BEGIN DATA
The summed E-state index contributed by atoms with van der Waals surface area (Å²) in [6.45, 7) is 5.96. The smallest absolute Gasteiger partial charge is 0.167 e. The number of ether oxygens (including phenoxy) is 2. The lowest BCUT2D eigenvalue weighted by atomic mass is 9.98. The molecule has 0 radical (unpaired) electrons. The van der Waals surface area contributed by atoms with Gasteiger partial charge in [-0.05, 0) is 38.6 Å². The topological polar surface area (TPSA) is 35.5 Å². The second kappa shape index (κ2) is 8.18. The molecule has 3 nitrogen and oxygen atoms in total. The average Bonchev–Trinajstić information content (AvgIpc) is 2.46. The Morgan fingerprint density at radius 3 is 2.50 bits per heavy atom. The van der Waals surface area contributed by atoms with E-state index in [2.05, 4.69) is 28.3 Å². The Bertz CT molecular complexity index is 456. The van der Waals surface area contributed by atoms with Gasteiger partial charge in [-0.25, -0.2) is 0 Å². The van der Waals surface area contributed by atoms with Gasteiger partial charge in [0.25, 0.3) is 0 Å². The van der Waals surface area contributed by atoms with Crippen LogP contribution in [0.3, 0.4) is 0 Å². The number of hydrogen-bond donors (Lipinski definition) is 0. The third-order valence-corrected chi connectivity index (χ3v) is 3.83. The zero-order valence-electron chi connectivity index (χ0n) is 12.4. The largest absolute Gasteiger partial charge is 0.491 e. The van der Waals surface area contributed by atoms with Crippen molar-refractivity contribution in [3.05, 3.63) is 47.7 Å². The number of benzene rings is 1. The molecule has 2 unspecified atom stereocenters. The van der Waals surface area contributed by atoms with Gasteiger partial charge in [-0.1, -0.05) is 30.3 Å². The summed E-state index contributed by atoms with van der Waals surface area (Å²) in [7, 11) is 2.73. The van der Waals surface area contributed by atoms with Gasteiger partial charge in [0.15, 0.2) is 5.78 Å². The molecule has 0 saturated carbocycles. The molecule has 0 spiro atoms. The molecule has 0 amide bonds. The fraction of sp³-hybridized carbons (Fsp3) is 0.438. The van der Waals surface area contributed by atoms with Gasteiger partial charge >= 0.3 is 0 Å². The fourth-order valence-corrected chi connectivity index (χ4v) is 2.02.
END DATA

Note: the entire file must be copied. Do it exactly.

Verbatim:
The summed E-state index contributed by atoms with van der Waals surface area (Å²) in [6.45, 7) is 5.96. The smallest absolute Gasteiger partial charge is 0.167 e. The number of ether oxygens (including phenoxy) is 2. The lowest BCUT2D eigenvalue weighted by atomic mass is 9.98. The molecule has 0 radical (unpaired) electrons. The van der Waals surface area contributed by atoms with Gasteiger partial charge in [-0.05, 0) is 38.6 Å². The topological polar surface area (TPSA) is 35.5 Å². The second kappa shape index (κ2) is 8.18. The molecule has 3 nitrogen and oxygen atoms in total. The average Bonchev–Trinajstić information content (AvgIpc) is 2.46. The Morgan fingerprint density at radius 3 is 2.50 bits per heavy atom. The van der Waals surface area contributed by atoms with E-state index in [2.05, 4.69) is 28.3 Å². The Bertz CT molecular complexity index is 456. The van der Waals surface area contributed by atoms with Gasteiger partial charge in [-0.25, -0.2) is 0 Å². The van der Waals surface area contributed by atoms with Gasteiger partial charge in [0.25, 0.3) is 0 Å². The van der Waals surface area contributed by atoms with Crippen LogP contribution in [0.3, 0.4) is 0 Å². The number of hydrogen-bond donors (Lipinski definition) is 0. The third-order valence-corrected chi connectivity index (χ3v) is 3.83. The zero-order valence-electron chi connectivity index (χ0n) is 12.4. The largest absolute Gasteiger partial charge is 0.491 e. The van der Waals surface area contributed by atoms with Crippen molar-refractivity contribution in [3.05, 3.63) is 47.7 Å². The number of benzene rings is 1. The molecule has 2 unspecified atom stereocenters. The van der Waals surface area contributed by atoms with Gasteiger partial charge in [-0.1, -0.05) is 30.3 Å². The summed E-state index contributed by atoms with van der Waals surface area (Å²) in [7, 11) is 2.73. The van der Waals surface area contributed by atoms with Gasteiger partial charge in [0.15, 0.2) is 5.78 Å². The molecule has 0 saturated carbocycles. The molecule has 0 spiro atoms. The molecule has 0 amide bonds. The fraction of sp³-hybridized carbons (Fsp3) is 0.438. The van der Waals surface area contributed by atoms with Gasteiger partial charge >= 0.3 is 0 Å². The fourth-order valence-corrected chi connectivity index (χ4v) is 2.02.